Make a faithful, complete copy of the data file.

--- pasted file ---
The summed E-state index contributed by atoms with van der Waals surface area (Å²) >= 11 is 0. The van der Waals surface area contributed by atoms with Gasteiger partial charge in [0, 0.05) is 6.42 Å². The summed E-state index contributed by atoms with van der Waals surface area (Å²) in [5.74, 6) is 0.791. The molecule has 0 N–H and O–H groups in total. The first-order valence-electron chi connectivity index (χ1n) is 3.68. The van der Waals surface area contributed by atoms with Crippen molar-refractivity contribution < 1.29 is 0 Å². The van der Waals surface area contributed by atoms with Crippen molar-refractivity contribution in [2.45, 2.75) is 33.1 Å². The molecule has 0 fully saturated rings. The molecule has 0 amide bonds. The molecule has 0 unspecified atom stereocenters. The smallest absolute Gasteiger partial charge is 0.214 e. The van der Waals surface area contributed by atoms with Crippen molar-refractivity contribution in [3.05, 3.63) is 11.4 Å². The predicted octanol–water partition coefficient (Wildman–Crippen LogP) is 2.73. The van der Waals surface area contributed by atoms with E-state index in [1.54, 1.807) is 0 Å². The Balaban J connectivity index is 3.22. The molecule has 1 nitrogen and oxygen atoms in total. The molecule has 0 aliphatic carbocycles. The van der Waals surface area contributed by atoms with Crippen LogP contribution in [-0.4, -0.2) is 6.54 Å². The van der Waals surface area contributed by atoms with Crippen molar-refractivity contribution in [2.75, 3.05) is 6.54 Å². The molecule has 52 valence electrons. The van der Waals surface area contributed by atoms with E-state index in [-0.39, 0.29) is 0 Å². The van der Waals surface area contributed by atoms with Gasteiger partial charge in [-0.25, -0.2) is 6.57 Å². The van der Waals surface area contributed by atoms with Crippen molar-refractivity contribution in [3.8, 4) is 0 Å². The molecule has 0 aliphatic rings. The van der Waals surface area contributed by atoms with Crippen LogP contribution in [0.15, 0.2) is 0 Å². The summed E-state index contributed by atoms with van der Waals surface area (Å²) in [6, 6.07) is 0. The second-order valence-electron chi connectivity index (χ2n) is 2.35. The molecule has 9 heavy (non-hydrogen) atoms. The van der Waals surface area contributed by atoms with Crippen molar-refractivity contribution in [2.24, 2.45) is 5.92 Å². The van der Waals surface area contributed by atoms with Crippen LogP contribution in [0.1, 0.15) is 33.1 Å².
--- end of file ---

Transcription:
The summed E-state index contributed by atoms with van der Waals surface area (Å²) >= 11 is 0. The van der Waals surface area contributed by atoms with Gasteiger partial charge in [0, 0.05) is 6.42 Å². The summed E-state index contributed by atoms with van der Waals surface area (Å²) in [5.74, 6) is 0.791. The molecule has 0 N–H and O–H groups in total. The first-order valence-electron chi connectivity index (χ1n) is 3.68. The van der Waals surface area contributed by atoms with Crippen molar-refractivity contribution < 1.29 is 0 Å². The van der Waals surface area contributed by atoms with Crippen molar-refractivity contribution in [2.45, 2.75) is 33.1 Å². The molecule has 0 fully saturated rings. The molecule has 0 amide bonds. The molecule has 0 unspecified atom stereocenters. The smallest absolute Gasteiger partial charge is 0.214 e. The van der Waals surface area contributed by atoms with Crippen molar-refractivity contribution in [3.05, 3.63) is 11.4 Å². The predicted octanol–water partition coefficient (Wildman–Crippen LogP) is 2.73. The van der Waals surface area contributed by atoms with E-state index in [1.54, 1.807) is 0 Å². The Balaban J connectivity index is 3.22. The molecule has 1 nitrogen and oxygen atoms in total. The molecule has 0 aliphatic carbocycles. The van der Waals surface area contributed by atoms with Crippen LogP contribution in [-0.4, -0.2) is 6.54 Å². The van der Waals surface area contributed by atoms with Crippen molar-refractivity contribution in [2.75, 3.05) is 6.54 Å². The molecule has 52 valence electrons. The van der Waals surface area contributed by atoms with E-state index in [-0.39, 0.29) is 0 Å². The van der Waals surface area contributed by atoms with Gasteiger partial charge in [-0.25, -0.2) is 6.57 Å². The van der Waals surface area contributed by atoms with Crippen molar-refractivity contribution in [3.8, 4) is 0 Å². The molecule has 0 aliphatic rings. The van der Waals surface area contributed by atoms with Crippen LogP contribution in [0.15, 0.2) is 0 Å². The summed E-state index contributed by atoms with van der Waals surface area (Å²) in [6, 6.07) is 0. The second-order valence-electron chi connectivity index (χ2n) is 2.35. The molecule has 9 heavy (non-hydrogen) atoms. The van der Waals surface area contributed by atoms with Crippen molar-refractivity contribution in [2.24, 2.45) is 5.92 Å². The van der Waals surface area contributed by atoms with Crippen LogP contribution in [0.1, 0.15) is 33.1 Å².